Foundation Medicine’s Dr. Gaurav Singal shares how his company’s platform is changing the game in clinical trials and bolstering precision medicine through genomics.
The evolution may be slow going, but it looks like precision medicine is destined to disrupt many aspects of healthcare, and it’s already demonstrating that transformative power in clinical trials—where patient recruitment and retention have long plagued the process, according to Foundation Medicine’s Dr. Gaurav Singal.
“Current clinical trial design and patient identification and recruitment strategies are challenging, especially in a molecular-driven time,” said Singal, vice president of data strategy and product development at the Cambridge, MA-based genomic analysis and diagnostics provider. “Often, patients are narrowly defined and widely distributed geographically. As we worked with a multitude of pharma partners, we began to see this challenge reoccurring; partners were developing medicines for rarer targets and were having significant trouble getting those medicines to patients with those rare targets.”
Satisfying that need to match those more specialized patients and treatments more effectively was the inspiration behind FMI’s Smart Trials technology platform. The company is now using the platform in to rapidly match the right patients to precision trials through genomic testing and the identification of unique tumor biomarkers.
“We have a full suite of comprehensive genomic profiling assays to identify the molecular alterations in a patient’s cancer and match them with relevant, targeted therapies, immunotherapies, and clinical trials. Our molecular information platform aims to improve day-to-day care for patients by serving the needs of clinicians, academic researchers, and drug developers to help advance the science of molecular medicine in cancer,” said Singal.
There is no doubt there is reciprocity between the advancements of clinical trials and precision medicine. Precision-focused tools like SmartTrials are uncovering the connections between patients and personalized treatments—and the data from those trials will ultimately be used to further advanced those precision-based tools, care-access techniques, and treatments. It’s with that aim in mind, SmartTrials is already demonstrating its power in several ways within several clinical trials.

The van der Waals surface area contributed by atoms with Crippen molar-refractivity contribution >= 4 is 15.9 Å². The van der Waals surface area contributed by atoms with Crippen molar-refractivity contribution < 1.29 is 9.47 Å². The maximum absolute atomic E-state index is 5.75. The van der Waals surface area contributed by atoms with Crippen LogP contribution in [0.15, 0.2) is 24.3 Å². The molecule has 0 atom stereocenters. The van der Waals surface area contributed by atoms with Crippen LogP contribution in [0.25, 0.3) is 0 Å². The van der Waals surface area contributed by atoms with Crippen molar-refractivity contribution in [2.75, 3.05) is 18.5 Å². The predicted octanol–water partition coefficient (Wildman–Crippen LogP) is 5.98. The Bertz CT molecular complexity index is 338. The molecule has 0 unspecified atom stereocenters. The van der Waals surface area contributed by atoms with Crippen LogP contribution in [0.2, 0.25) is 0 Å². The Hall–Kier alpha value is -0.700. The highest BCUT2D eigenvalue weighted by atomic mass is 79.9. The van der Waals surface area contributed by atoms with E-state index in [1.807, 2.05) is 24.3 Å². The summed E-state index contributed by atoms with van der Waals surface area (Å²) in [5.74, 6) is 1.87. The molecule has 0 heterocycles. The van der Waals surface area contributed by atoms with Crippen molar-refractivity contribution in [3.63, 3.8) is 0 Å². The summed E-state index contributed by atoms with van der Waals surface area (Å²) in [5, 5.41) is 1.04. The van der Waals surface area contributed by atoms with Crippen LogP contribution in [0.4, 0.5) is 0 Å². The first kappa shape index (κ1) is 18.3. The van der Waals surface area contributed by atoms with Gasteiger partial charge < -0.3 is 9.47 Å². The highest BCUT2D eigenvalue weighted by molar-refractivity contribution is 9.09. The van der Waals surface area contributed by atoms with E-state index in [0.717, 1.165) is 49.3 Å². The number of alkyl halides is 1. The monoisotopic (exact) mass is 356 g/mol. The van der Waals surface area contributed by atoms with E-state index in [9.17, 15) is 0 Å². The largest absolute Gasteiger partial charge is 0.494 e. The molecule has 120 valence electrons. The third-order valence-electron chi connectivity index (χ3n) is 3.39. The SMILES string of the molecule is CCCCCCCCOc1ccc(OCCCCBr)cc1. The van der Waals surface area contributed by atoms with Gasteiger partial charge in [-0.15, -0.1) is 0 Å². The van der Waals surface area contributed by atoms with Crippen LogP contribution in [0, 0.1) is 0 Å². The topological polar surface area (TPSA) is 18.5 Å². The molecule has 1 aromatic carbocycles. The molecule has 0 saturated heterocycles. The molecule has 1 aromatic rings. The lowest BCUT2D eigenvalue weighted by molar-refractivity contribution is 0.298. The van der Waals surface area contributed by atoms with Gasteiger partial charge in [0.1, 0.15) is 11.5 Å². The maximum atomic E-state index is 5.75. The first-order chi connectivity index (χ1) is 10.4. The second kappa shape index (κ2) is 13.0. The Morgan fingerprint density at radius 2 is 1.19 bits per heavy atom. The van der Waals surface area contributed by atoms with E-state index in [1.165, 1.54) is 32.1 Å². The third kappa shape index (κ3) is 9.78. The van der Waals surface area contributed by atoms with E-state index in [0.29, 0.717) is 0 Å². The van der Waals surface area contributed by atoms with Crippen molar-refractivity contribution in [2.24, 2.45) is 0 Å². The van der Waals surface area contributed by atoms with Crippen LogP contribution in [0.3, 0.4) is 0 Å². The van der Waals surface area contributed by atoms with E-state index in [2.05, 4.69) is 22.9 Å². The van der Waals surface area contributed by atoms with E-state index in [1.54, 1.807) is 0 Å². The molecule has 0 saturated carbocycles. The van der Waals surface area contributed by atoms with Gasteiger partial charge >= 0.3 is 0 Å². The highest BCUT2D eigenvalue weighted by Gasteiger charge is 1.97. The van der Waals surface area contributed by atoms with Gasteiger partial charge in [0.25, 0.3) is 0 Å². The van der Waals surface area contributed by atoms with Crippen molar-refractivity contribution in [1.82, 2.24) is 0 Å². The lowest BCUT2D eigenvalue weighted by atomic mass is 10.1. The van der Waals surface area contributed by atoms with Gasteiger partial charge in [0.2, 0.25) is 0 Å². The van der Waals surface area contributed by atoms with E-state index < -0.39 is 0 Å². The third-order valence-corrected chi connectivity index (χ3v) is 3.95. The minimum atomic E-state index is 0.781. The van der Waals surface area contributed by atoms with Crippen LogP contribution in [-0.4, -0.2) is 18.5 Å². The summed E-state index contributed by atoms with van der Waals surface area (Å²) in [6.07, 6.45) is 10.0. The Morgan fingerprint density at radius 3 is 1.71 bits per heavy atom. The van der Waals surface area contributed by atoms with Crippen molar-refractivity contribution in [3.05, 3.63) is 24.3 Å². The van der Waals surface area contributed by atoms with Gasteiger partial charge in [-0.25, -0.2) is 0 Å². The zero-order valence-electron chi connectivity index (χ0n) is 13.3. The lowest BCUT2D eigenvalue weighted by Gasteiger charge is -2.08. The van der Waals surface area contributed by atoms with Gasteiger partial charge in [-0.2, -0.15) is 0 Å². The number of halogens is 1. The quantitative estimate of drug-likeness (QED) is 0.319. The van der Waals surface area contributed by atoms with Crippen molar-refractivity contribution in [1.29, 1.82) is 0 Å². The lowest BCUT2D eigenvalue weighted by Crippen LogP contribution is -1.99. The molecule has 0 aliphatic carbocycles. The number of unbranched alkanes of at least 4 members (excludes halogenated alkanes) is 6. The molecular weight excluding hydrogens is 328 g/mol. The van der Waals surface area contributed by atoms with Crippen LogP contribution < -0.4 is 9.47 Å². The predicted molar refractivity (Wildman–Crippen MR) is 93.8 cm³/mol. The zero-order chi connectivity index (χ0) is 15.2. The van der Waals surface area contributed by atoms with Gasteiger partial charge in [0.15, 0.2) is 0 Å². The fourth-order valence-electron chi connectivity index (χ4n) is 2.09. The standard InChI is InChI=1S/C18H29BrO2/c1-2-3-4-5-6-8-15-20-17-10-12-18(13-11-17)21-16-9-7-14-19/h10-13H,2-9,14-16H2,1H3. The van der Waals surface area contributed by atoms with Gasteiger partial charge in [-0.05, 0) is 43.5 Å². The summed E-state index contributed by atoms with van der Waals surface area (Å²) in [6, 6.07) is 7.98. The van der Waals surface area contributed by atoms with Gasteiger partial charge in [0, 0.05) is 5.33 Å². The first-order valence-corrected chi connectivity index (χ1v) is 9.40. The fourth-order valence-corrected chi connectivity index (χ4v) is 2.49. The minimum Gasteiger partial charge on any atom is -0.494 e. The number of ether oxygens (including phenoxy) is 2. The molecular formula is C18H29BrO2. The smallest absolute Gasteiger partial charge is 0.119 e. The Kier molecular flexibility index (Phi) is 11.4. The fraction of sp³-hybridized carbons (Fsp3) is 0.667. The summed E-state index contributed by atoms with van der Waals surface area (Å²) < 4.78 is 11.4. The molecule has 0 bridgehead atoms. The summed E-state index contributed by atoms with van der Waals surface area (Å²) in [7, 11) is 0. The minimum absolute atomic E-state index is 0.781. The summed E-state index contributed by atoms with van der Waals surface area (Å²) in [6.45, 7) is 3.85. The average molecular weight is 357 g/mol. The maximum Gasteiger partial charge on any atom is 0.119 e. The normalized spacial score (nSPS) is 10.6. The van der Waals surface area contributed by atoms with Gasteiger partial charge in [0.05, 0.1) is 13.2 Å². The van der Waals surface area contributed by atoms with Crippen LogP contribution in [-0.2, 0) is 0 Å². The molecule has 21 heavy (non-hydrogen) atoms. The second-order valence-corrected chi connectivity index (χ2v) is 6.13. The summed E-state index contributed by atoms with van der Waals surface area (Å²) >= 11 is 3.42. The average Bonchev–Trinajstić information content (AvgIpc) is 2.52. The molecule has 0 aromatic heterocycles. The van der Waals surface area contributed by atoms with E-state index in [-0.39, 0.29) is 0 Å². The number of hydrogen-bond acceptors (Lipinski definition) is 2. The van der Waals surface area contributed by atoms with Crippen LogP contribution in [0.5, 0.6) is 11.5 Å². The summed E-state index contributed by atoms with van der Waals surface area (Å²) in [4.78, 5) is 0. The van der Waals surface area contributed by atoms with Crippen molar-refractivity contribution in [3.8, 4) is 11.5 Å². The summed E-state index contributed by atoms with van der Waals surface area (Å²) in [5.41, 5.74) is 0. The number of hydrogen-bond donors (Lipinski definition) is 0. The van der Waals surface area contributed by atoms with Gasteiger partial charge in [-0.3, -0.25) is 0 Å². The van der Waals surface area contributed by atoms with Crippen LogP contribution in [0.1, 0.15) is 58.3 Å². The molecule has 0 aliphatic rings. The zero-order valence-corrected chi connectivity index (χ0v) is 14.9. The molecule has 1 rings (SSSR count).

Here are five ways this innovative platform is advancing precision medicine research and development and transforming the clinical trial process along the way:
1. Boosting Enrollment: SmartTrials is helping to accelerate patient enrollment in TAPUR, a biomarker-driven clinical trial. Foundation Medicine is leveraging patients’ genomic profiling results to connect them to TAPUR trial sights automatically. Use of SmartTrials in TAPUR has already led to a significant increase in patient enrollment, reporting more than 60 patients within a few months of implementing the technology at one site.
2. Advancing Access and Eligibility: SmartTrials is also supporting enrollment for The National Cancer Institute’s (NCI) “MATCH” precision medicine trial. SmartTrials will automatically notify physicians when their patients’ genomic profiling results make them eligible for a treatment arm within the trial.
3. Improving Drug Development: Research results recently highlighted how SmartTrials helped match non-small cell lung cancer patients to a Phase II trial based on their biomarker. Researchers concluded that these “innovative partnerships, combined with computational matching infrastructure, could improve drug development and therapeutic access.”
4. Demonstrating the Benefit of Genomic Matching: Loxo’s Larotrectinib could be available to patients with the TRK biomarker as early as next year and Merck’s Keytruda was FDA approved recently for patients with the MSI biomarker. Both therapies are evidence that more patients could benefit from joining clinical trials based on their biomarker.
5. Saving Lives: FMI has witnessed firsthand the personal benefits of genomic matching. One example: a prostate cancer patient named David, who’s genomic testing results guided him to a clinical trial that wasn’t even studying prostate cancer at the time. However, because the therapy was targeted to his cancer’s specific makeup, David’s enrollment turned out to be a lifesaver. He is now in complete remission.
Perhaps the most compelling advancements are the ones that seem the most personal: “Stories like David’s support the benefits of precision medicine-based approaches for clinical research and treatment. As the field discovers therapeutic targets or biomarkers, more patients have the potential to receive lifesaving treatment,” Singal concluded.